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Skiing down the fall line

post #1 of 13
Thread Starter 
Hi,

I took a class the other day and the instructor told me that

a) I was crouching down when the slope got steeper
b) I need to look straight down the fall line

What is the best way of curing a) ?

For b), how can you keep looking down the fall line if you are skiing bumps/powder. I mean, don't you need to look where you are going. The instructor told me (after I asked him), that no, you "feel" the bumps and ski them that way but you look straight down.

Is this correct ?
post #2 of 13
That so-called instructor is seriously misinformed.

You don't want to crouch, but you do need to angulate more on steeper pitches. You need more edging of the skis, and you do that with more angulation...tilt both feet more on edge (pull your inside foot back allows more tilting angle of that foot), hips set toward the hill, shoulders angled with the downhill shoulder lower than the uphill shoulder. Look in the direction you're travelling; don't focus but look generally with the next turn and the turn after that all in view.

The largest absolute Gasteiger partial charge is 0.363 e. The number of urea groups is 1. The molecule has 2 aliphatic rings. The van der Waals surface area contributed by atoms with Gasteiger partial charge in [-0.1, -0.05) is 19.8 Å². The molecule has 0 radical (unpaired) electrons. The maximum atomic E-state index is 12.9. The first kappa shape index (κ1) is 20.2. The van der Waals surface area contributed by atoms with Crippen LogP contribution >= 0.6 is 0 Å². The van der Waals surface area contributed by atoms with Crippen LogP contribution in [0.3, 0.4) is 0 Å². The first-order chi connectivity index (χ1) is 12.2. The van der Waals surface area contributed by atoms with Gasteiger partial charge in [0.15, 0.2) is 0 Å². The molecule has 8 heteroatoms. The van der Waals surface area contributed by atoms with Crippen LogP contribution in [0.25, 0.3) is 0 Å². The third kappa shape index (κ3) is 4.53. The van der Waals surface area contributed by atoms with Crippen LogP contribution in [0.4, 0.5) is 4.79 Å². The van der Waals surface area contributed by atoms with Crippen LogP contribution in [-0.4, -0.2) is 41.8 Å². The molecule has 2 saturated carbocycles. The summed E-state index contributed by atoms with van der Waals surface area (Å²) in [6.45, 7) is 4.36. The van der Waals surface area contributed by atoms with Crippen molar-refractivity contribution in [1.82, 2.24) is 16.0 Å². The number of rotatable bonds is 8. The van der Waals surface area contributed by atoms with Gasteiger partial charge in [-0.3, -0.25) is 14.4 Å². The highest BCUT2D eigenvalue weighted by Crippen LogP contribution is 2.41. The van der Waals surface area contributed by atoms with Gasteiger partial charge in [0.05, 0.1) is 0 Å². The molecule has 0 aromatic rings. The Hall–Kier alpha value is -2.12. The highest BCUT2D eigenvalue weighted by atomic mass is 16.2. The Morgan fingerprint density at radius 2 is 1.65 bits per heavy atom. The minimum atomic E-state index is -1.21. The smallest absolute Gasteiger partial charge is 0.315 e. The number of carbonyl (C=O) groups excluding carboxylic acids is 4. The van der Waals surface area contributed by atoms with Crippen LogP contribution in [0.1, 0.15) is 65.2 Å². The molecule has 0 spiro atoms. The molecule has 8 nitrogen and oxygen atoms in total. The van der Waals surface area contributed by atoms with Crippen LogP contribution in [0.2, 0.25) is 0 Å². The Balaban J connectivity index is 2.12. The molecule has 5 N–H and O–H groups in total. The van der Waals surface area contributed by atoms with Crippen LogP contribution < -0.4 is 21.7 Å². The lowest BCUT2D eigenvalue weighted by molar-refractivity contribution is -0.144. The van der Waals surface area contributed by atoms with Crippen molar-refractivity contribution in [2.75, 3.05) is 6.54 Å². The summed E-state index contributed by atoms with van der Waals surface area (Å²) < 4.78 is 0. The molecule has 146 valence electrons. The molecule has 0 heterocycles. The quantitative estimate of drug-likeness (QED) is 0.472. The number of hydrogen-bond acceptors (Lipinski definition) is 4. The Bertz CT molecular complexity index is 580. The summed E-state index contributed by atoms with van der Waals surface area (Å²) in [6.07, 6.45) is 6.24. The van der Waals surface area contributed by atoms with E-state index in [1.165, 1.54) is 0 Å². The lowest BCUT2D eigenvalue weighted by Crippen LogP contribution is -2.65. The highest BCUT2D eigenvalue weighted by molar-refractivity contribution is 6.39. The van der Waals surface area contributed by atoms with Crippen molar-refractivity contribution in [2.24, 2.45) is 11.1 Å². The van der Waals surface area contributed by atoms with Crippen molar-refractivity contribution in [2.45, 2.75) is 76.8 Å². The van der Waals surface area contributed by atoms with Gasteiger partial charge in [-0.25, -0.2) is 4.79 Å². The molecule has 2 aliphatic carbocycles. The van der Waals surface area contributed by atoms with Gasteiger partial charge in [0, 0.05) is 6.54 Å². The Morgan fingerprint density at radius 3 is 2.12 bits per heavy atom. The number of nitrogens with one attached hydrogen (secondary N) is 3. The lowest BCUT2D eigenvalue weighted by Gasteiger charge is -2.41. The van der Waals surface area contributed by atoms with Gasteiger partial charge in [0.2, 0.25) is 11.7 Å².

Something much like this


Ken
post #3 of 13
Crouching? As in hunching over at the waist and over flexing the legs?

My guess would be this either an alignment issue that is causing you to compensate by leaning forward or you are intimidated by the steeps and trying to back away from them. Get your boots looked at and build your confidence on the easier terrain in a good posture so that you will be confident to ski the steeps without fear. Even if you aren't "afraid" of the steeps you can still be subconciously shying away from them.